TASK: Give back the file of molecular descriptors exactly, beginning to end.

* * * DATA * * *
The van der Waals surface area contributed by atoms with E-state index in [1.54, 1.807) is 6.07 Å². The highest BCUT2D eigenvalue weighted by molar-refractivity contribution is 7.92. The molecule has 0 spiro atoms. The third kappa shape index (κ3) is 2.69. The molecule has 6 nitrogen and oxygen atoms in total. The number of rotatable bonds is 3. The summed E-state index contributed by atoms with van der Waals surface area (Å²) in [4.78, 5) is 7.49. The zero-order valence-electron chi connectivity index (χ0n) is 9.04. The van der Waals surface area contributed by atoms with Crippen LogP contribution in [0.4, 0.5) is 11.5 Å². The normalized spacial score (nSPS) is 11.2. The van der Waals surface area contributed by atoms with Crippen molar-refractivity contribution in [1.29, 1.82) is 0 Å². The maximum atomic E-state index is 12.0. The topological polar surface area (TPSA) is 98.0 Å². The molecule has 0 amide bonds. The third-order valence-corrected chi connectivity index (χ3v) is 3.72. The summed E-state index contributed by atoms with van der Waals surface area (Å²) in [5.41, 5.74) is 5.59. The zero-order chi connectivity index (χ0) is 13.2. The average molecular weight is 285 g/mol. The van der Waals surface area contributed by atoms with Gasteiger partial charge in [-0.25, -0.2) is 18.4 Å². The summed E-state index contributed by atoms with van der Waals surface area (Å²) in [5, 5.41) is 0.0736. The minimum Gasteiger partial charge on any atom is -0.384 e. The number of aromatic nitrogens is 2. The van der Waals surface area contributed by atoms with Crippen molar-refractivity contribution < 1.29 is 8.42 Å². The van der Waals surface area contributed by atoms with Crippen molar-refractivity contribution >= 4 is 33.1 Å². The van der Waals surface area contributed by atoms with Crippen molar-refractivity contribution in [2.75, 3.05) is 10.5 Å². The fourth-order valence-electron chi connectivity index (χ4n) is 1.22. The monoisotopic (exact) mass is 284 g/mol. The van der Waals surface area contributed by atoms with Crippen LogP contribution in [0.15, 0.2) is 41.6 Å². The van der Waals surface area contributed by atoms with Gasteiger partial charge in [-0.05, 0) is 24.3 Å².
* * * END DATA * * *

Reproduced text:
The van der Waals surface area contributed by atoms with E-state index in [1.54, 1.807) is 6.07 Å². The highest BCUT2D eigenvalue weighted by molar-refractivity contribution is 7.92. The molecule has 0 spiro atoms. The third kappa shape index (κ3) is 2.69. The molecule has 6 nitrogen and oxygen atoms in total. The number of rotatable bonds is 3. The summed E-state index contributed by atoms with van der Waals surface area (Å²) in [4.78, 5) is 7.49. The zero-order valence-electron chi connectivity index (χ0n) is 9.04. The van der Waals surface area contributed by atoms with Crippen LogP contribution in [0.4, 0.5) is 11.5 Å². The normalized spacial score (nSPS) is 11.2. The van der Waals surface area contributed by atoms with Crippen molar-refractivity contribution in [1.29, 1.82) is 0 Å². The maximum atomic E-state index is 12.0. The topological polar surface area (TPSA) is 98.0 Å². The molecule has 0 amide bonds. The third-order valence-corrected chi connectivity index (χ3v) is 3.72. The summed E-state index contributed by atoms with van der Waals surface area (Å²) in [5.41, 5.74) is 5.59. The zero-order chi connectivity index (χ0) is 13.2. The average molecular weight is 285 g/mol. The van der Waals surface area contributed by atoms with Gasteiger partial charge in [-0.25, -0.2) is 18.4 Å². The summed E-state index contributed by atoms with van der Waals surface area (Å²) in [5, 5.41) is 0.0736. The minimum Gasteiger partial charge on any atom is -0.384 e. The number of aromatic nitrogens is 2. The van der Waals surface area contributed by atoms with Crippen molar-refractivity contribution < 1.29 is 8.42 Å². The van der Waals surface area contributed by atoms with Crippen molar-refractivity contribution >= 4 is 33.1 Å². The van der Waals surface area contributed by atoms with Crippen molar-refractivity contribution in [2.75, 3.05) is 10.5 Å². The fourth-order valence-electron chi connectivity index (χ4n) is 1.22. The monoisotopic (exact) mass is 284 g/mol. The van der Waals surface area contributed by atoms with Crippen LogP contribution in [0.15, 0.2) is 41.6 Å². The van der Waals surface area contributed by atoms with Gasteiger partial charge in [-0.05, 0) is 24.3 Å².